In August 1955 John Young raced in the Goodwood Nine Hours Endurance Race here in Sussex driving a Lotus-Connaught. His co-driver was John Coombs. John explained to me “We were going well in the Connaught and racing into the evening until Coombs came in saying his hands were cold and borrowed my gloves. Shortly after that he turned it over but, thank God, he was alright!” The story was a timely reminder of how dangerous motor racing was in the 1950s.

Earlier in 1955 as April turned to May Stirling Moss famously won the Mille Miglia with his navigator Denis Jenkinson. They finished thirty-two minutes ahead of second place Juan Manuel Fangio. Both men were driving a Mercedes 300SLR. Commenting on his own 300SL Gullwing Mercedes John Young told me “When you drive a 300SL quickly it’s important to keep the power on in the corners or they spin – you’ve really got to drive it! Moss was the master…the best driver of these; he was very good.”

At the Le Mans twenty-four hours race in June 1955 Mike Hawthorn won in a works Jaguar D-type. In the early stages of the race Hawthorn raced closely with Fangio who was co-driving a Mercedes 300SLR with Stirling Moss. But the tragedy of the accident which resulted in a Mercedes disintegrating and killing some eighty spectators would overshadow Hawthorn’s victory. Hawthorn was devastated.

A fine ⅛ scale hand-finished model of Mike Hawthorn's 1955 Jaguar D-type Le Mans winner
A fine ⅛ scale hand-finished model of Mike Hawthorn’s 1955 Jaguar D-type Le Mans winner

The beautifully crafted and poignant ⅛ scale hand-finished model of Mike Hawthorn’s 1955 Jaguar D-type Le Mans winner is just one of the lots of automobilia entered from John Young’s collection and carries a pre-sale auction estimate of £600-£900.

An oil painting by Roy Nockolds of an Aston Martin DBR1/300 with a presentation plaque to Roy Salvadori from Aston Martin owner David Brown
An oil painting by Roy Nockolds of an Aston Martin DBR1/300 with a presentation plaque to Roy Salvadori from Aston Martin owner David Brown

John Young’s great friend, Roy Salvadori, would deliver victory at Le Mans for Aston Martin in a DBR1/300 sports car in 1959. The evocative oil painting by Roy Nockolds of a DBR1/300 has a presentation plaque to Roy Salvadori from Aston Martin owner, David Brown, dated December 16th 1957. It is estimated at £800-£1200.

John Young’s delight in sharing a story and his enthusiasm were balanced by his self-effacing modesty. A generous man, he epitomised the best of his era: a gentleman racer, a collector and an enthusiast with a deep love of life, cars and the Sussex countryside. His collection of automobilia will be sold at Toovey’s on Friday 23rd February 2018. For more information visit www.tooveys.com.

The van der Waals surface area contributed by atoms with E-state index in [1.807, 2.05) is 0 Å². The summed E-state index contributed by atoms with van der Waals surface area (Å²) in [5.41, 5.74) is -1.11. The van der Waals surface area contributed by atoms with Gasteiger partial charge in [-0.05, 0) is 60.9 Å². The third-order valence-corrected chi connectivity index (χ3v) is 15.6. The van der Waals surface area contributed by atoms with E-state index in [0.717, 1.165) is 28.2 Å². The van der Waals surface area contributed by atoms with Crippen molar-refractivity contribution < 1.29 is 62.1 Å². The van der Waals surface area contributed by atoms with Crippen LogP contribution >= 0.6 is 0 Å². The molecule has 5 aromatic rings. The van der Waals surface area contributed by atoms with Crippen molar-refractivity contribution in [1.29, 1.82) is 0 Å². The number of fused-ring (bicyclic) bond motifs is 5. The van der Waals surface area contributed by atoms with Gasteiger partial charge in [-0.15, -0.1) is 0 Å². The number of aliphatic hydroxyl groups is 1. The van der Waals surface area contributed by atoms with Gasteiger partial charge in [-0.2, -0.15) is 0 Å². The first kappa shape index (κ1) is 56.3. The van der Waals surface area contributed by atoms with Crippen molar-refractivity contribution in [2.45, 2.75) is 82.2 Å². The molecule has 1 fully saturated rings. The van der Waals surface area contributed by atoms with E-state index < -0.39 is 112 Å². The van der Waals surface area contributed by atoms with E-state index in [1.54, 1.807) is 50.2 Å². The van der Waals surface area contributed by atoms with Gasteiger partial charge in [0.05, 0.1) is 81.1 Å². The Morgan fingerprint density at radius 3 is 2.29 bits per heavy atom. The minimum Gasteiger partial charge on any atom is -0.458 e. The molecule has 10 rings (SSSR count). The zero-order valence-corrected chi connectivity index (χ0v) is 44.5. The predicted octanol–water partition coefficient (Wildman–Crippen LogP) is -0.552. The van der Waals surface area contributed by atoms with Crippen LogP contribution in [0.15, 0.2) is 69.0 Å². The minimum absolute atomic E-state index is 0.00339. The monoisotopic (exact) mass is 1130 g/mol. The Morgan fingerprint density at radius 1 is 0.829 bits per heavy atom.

By Rupert Toovey, a senior director of Toovey’s, the leading fine art auction house in West Sussex, based on the A24 at Washington. Originally published in the West Sussex Gazette.

Horsham Museum & Art Gallery Toy Valuation Morning

Toovey’s toy specialist Chris Gale with a rare Star Wars Han Solo Action figure
Toovey’s toy specialist Chris Gale with a rare Star Wars Han Solo Action figure

Toovey’s toy valuation event in support of the Horsham Museum & Art Gallery has become an extremely popular annual fundraising event. Toovey’s specialist toys valuer, Christopher Gale, will be at the museum on Saturday, 17th February 2018, between 10am and 12noon providing free auction valuations and advice on your toy trains, cars, Star Wars action figures, models, teddy bears, dolls and collectors’ toys.

A number of valuable toys have been discovered at previous events. Chris Gale who is donating his time explains: “A third of the seller’s commission for items subsequently auctioned by Toovey’s will be donated by us to Horsham Museum to help with its important work.”

Chris is excited by a Star Wars Han Solo action figure by Kenner in its original box which has already been entered for his toy sale in March. He says “This particular action figure depicts Han Solo wearing his Rebel Alliance Medal of Honour which Princess Leia presents him with in the closing parade of a New Hope after the Death Star has been destroyed. This particular model was never sold but was given to the cast and crew on the film. This one was purportedly given to the vendor by Peter Mayhew who played Chewbacca- it’s worth hundreds of pounds!”

For a morning of fun and free pre-sale valuations come to the Horsham Museum & Art Gallery, The Causeway, Horsham, RH12 1HE on Saturday 17th February, 10am to 12 noon. Toovey’s next specialist toy sale will be held on 20th March 2018.